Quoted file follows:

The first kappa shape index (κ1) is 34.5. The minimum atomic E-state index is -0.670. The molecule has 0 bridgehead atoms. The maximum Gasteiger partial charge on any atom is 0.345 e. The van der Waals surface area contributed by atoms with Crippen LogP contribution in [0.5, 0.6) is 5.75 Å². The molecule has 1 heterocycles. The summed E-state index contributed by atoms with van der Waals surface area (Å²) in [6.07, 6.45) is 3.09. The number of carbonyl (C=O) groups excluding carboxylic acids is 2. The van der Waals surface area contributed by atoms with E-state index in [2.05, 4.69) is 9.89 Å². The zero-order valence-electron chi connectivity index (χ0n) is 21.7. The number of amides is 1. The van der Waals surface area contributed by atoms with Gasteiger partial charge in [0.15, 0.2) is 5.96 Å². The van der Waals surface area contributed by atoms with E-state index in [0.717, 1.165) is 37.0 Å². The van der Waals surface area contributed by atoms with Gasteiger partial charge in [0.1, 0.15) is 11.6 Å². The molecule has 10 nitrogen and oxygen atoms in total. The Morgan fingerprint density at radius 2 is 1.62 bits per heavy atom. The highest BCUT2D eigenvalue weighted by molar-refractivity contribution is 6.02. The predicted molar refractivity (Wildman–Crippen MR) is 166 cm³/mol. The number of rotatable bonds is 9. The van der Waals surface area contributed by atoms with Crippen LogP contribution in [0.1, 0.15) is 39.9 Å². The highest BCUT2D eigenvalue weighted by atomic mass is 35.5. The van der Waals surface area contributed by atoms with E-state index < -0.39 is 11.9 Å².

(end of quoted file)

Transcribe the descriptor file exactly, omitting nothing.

The first kappa shape index (κ1) is 34.5. The minimum atomic E-state index is -0.670. The molecule has 0 bridgehead atoms. The maximum Gasteiger partial charge on any atom is 0.345 e. The van der Waals surface area contributed by atoms with Crippen LogP contribution in [0.5, 0.6) is 5.75 Å². The molecule has 1 heterocycles. The summed E-state index contributed by atoms with van der Waals surface area (Å²) in [6.07, 6.45) is 3.09. The number of carbonyl (C=O) groups excluding carboxylic acids is 2. The van der Waals surface area contributed by atoms with E-state index in [2.05, 4.69) is 9.89 Å². The zero-order valence-electron chi connectivity index (χ0n) is 21.7. The number of amides is 1. The van der Waals surface area contributed by atoms with Gasteiger partial charge in [0.15, 0.2) is 5.96 Å². The van der Waals surface area contributed by atoms with E-state index in [0.717, 1.165) is 37.0 Å². The van der Waals surface area contributed by atoms with Gasteiger partial charge in [0.1, 0.15) is 11.6 Å². The molecule has 10 nitrogen and oxygen atoms in total. The Morgan fingerprint density at radius 2 is 1.62 bits per heavy atom. The highest BCUT2D eigenvalue weighted by molar-refractivity contribution is 6.02. The predicted molar refractivity (Wildman–Crippen MR) is 166 cm³/mol. The number of rotatable bonds is 9. The van der Waals surface area contributed by atoms with Crippen LogP contribution in [0.1, 0.15) is 39.9 Å². The highest BCUT2D eigenvalue weighted by atomic mass is 35.5. The van der Waals surface area contributed by atoms with E-state index < -0.39 is 11.9 Å².